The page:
The Hays code discouraged or prohibited many types of political and satirical messages in films, requiring that the history and prominent people of other countries must be portrayed "fairly". Short films such as those released by the Stooges were subject to less attention than feature films.
- The title is a parody of comedian Joe Penner's catchphrase "You Nasty Man!"
- Moe Howard, as "Moe Hailstone", became the first American actor to portray/imitate Adolf Hitler in a released film, although Chaplin's portrayal was shot before the Stooges' film went into production.
- Both Moe Howard and Larry Fine cited You Nazty Spy! as their favorite Three Stooges short.
- You Nazty Spy! was followed by a sequel, I'll Never Heil Again, in 1941. Moronika would also be the setting for Dizzy Pilots (1943).
- Larry uses the alias Moronika in They Stooge to Conga
- The parody of the Nazi banner with two snakes in the form of a swastika is captioned with the phrase "Moronika for Morons" which is a play on the Nazi slogan "Deutschland den Deutschen" (Germany for Germans).
- The Stooges—all Ashkenazi Jews—occasionally worked a word or phrase of Yiddish into their dialogue. In particular here, the Stooges make several overt Jewish and Yiddish cultural references:
- The exclamation "Beblach!" used several times in the film is a Yiddish word meaning "beans".
- "Shalom aleichem!", literally "Peace unto you" is a standard Hebrew greeting meaning "hello, pleased to meet you".
- In Moe's imitation of a Hitler speech, he says "in pupik gehabt haben" (the semi-obscene "I've had it in the bellybutton" in Yiddish). These references to the Nazi leadership and Hitler speaking Yiddish were particularly ironic inside jokes for the Yiddish-speaking Jewish audience.
- In a gag when Moe tries to shush Larry and Curly at a table with Mattie Herring, the boys make train noises until a conductor appears and says, "All out for Syracuse!" When Larry leaves and Mattie Herring asks where he is going, Moe replies, "The boy's from Syracuse" — a reference to the musical The Boys from Syracuse (1938).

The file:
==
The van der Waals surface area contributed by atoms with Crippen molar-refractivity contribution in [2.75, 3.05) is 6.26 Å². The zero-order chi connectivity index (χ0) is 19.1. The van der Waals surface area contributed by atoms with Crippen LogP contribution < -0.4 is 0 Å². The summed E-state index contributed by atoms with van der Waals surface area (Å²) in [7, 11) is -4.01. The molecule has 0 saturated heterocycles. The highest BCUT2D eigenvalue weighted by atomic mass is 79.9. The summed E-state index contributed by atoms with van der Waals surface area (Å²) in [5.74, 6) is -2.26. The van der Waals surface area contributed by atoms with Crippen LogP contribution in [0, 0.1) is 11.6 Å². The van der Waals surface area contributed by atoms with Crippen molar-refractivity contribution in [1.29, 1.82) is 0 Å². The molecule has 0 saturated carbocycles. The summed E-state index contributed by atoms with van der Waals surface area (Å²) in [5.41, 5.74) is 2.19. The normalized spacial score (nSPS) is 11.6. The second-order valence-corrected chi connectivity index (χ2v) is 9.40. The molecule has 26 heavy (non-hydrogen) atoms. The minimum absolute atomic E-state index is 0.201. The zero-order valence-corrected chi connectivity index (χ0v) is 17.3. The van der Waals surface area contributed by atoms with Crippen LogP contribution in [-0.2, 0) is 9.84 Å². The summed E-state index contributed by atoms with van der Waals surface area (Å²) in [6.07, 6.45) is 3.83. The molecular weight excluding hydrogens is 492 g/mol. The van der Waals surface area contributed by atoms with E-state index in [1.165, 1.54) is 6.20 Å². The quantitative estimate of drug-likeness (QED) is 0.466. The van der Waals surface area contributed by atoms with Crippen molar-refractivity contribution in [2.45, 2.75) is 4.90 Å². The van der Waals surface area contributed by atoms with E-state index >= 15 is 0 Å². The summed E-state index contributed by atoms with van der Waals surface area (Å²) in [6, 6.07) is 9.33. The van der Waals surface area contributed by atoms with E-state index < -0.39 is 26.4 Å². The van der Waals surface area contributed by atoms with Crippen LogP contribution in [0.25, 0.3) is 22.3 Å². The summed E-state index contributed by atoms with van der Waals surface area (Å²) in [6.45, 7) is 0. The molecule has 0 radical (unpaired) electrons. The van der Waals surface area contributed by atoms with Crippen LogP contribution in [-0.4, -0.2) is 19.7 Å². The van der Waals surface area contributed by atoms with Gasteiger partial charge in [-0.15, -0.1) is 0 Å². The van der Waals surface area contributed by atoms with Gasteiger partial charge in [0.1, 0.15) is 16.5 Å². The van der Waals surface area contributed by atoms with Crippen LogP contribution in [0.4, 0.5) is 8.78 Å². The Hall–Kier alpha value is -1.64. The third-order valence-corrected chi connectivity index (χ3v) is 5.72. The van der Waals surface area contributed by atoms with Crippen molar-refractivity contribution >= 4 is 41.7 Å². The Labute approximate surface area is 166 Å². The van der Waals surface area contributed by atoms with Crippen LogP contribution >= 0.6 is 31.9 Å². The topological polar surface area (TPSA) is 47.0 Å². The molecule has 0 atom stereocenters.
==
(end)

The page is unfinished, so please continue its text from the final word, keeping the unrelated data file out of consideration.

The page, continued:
- A colorized version of this film was released in 2004. It was part of the DVD collection entitled Stooged & Confoosed.
- You Nazty Spy was also the first Stooges short to bear a new opening title sequence, with the Columbia logo's torch-bearing woman on the left-hand corner, standing on a pedestal where each step has printed out "Columbia," "Short Subject" and "Presentation," and the opening titles and credits are inside a box with rounded edges. This format will remain in effect through Booby Dupes.
- You Nazty Spy! at threestooges.net
- Davidson, Robert (2012). "ThreeStooges.net — you nazty spy!". threestooges.net. Retrieved August 18, 2012.
- Epstein, Lawrence J. (2008). The Haunted Smile: The Story of Jewish Comedians in America. New York: PublicAffairs. ISBN 0786724927.
- Lenburg, Jeff; Maurer, Joan Howard; Lenburg, Greg (1994). The Three Stooges scrapbook. New York: Citadel Press. ISBN 0-8065-0946-5.
- Solomon, Jon (2002). The Complete Three Stooges: The Official Filmography and Three Stooges Companion. Comedy III Productions, Inc. ISBN 0-9711868-0-4.
- The Three Stooges (2004). Stooged & Confoosed (DVD). Sony Pictures Home Entertainment. ASIN B0002A2WG8. OCLC 56190384.